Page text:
East Ham

  This post is not finished and not been checked or edited

Post to the north East Ham

Post to the east East Ham and River Roding

Post to the south New Beckton

Post to the east Plaistow

Brooks Avenue
A long row of early municipal dwellings of 1902 by the borough engineer A.H.  Gompbett, contemporary with and similar to those built at Savage Gardens, Beckton. Named after John Brooks, chairman of the committee. Cottage flats (since converted to houses)   

Burford Road
St George And St Ethelbert. Hidden among the neat, uneventful streets of Barking Road, a quiet but carefully detailed brick building of 1935-7 by Newberry & Fowler, which succeeded a mission church of 1912. Over half the cost was raised through an appeal by the Bishop of Hereford to his diocese, hence the dedication to St Ethelbert, the Herefordshire martyr who came from Essex. .
Vicarage brick and pantiled house of 1957.
Hall 1960s , with barrel roof. 

East Ham
Three ponds, illegal prizefighting.  In 1839 there was fog and punters, fell into the pond.  Ham 1875 area known for its pickling onions. An agricultural backwater until the late 19th. Market gardens known for potatoes and onions.

Green Street
Our Lady Of Compassion (R.C.).  Successor to the c19 R.C. chapel at Boleyn Castle 1911 by R.L. Curtis. 

High Street South
Baths, swimming, slipper
White Horse

St.Mary parish church.  Church is supposed to have been built by two sisters for a brother who had died in the crusades - it is as it was built around 1130 - but used earlier for burials. It stands in a vast overgrown churchyard on flat land stretching to the embankment of the outfall sewer. It keeps its 12th Norman form complete plus a tower and some windows. Antiquary, William Stukely, 1765, chose to be buried in the churchyard. By the later 19th it was rescued from demolition by a report by J. T.  Micklethwaite and restored in 1891-6. Further repairs after war damage in 1940, 1965-6 and in the 1980s. The 13th tower is of rough gravel conglomerate and te rest of the building is of roughly coursed ragstone rubble. The apse is 12th and a small arched window low down is assumed to be for an anchorite's cell and there were two burials here.  It was a small cell with three holes which would have had pegs holding a screen and the Anchorite would have been buried in his cell. There is an early 13th wall painting discovered in the 19th, whitewashed and. remains uncovered in 2003. iron circular staircase of 1908, i the tower and a medieval tenor bell dated 1380. bequests panel.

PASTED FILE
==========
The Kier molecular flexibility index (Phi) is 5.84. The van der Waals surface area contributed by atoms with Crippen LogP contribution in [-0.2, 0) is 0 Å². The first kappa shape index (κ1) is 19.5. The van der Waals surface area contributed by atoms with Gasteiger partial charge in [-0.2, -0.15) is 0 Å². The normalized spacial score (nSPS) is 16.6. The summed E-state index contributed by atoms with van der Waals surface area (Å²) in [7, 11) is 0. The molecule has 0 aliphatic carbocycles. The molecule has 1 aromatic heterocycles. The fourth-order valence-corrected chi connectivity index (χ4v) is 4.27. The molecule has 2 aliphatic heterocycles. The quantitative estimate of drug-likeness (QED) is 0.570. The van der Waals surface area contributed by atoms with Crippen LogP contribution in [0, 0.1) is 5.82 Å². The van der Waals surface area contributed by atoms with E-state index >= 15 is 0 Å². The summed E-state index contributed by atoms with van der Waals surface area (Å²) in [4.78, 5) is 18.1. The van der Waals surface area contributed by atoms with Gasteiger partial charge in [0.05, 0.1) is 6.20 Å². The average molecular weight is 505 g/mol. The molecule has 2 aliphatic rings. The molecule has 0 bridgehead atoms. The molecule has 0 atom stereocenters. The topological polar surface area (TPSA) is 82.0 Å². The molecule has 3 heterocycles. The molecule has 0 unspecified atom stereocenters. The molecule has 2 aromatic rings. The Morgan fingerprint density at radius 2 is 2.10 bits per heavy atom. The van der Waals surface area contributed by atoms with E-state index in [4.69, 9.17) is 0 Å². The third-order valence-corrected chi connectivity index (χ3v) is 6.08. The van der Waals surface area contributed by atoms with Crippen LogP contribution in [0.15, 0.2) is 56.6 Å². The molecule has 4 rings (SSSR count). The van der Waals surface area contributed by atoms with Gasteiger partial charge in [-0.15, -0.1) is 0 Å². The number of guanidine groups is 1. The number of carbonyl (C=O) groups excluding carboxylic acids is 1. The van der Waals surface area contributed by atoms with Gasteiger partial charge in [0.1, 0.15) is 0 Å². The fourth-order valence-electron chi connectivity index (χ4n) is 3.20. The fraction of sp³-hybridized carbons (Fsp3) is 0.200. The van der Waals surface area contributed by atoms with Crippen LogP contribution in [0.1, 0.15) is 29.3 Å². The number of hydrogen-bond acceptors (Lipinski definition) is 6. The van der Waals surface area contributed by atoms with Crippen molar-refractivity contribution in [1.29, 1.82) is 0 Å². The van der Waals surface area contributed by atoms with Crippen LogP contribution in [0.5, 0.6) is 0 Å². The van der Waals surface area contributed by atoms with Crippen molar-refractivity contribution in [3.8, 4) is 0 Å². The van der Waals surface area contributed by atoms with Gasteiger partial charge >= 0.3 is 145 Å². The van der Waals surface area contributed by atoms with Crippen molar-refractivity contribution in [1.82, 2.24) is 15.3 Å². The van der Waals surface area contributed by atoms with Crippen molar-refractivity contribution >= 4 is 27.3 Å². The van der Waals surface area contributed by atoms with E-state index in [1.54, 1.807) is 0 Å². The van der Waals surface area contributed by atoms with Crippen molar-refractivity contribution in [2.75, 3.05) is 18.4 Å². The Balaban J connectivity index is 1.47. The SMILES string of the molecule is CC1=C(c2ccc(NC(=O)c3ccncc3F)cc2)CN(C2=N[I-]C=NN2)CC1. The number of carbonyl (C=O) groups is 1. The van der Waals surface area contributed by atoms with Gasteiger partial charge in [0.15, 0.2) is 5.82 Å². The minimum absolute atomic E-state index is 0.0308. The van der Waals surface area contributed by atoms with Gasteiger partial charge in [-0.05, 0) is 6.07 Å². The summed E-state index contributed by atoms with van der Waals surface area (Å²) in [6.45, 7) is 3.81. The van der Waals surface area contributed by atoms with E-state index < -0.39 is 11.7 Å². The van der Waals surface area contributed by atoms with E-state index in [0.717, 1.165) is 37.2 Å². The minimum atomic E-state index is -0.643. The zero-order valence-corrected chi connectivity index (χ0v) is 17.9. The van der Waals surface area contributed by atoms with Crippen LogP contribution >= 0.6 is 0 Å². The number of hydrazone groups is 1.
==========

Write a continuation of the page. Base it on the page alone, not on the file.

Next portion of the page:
Churchyard. Bit of land which belonged to the Abbey of Westminster which was given to Edwin, a free priest, and he built a chapel.  Probably near where the church is today.  The vast churchyard covering 9-1 acres was treated as a nature reserve from 1976, an example of the more imaginative approach to burial grounds that took off in the 1970s. By the entrance a simple Nature Interpretation Centre by APEC. 
Methodist Church. Built for  Primitive Methodists, 1885.
Newham College Of Further Education. The replacement for the technical college next to the Town Hall. A big, sheer curtain-walled slab of 1962 by the Borough of East Ham. Eight storeys, pale mosaic-faced spandrels to the upper floors. On the blind wall of the wing, an abstract mosaic mural on a curved panel
Manor House
Became RC school

Sandford Road
Jewish Cemetery.   Chambers, little space left.  Prayer hall.  Columbium.  Scruffy, Marcus Lipton.  Founded 1919. Crowded with tombstones. Plain white-walled prayer hall and cloisters in a round-arched style, 1924 by H. W Ford.     
1863 discovery of a Roman cemetery when the sewer was being dug.  Shirley House estate 1880s.  

West Ham Lane and Romford Road

Vicarage Lane
Schools, 1910, two storeys, and 1912, one storey, . On these later schools dates in large metal letters provide a little extra interest.


Popular posts from this blog

Bromley by Bow

South Norwood

River Lea/Bow Creek Canning Town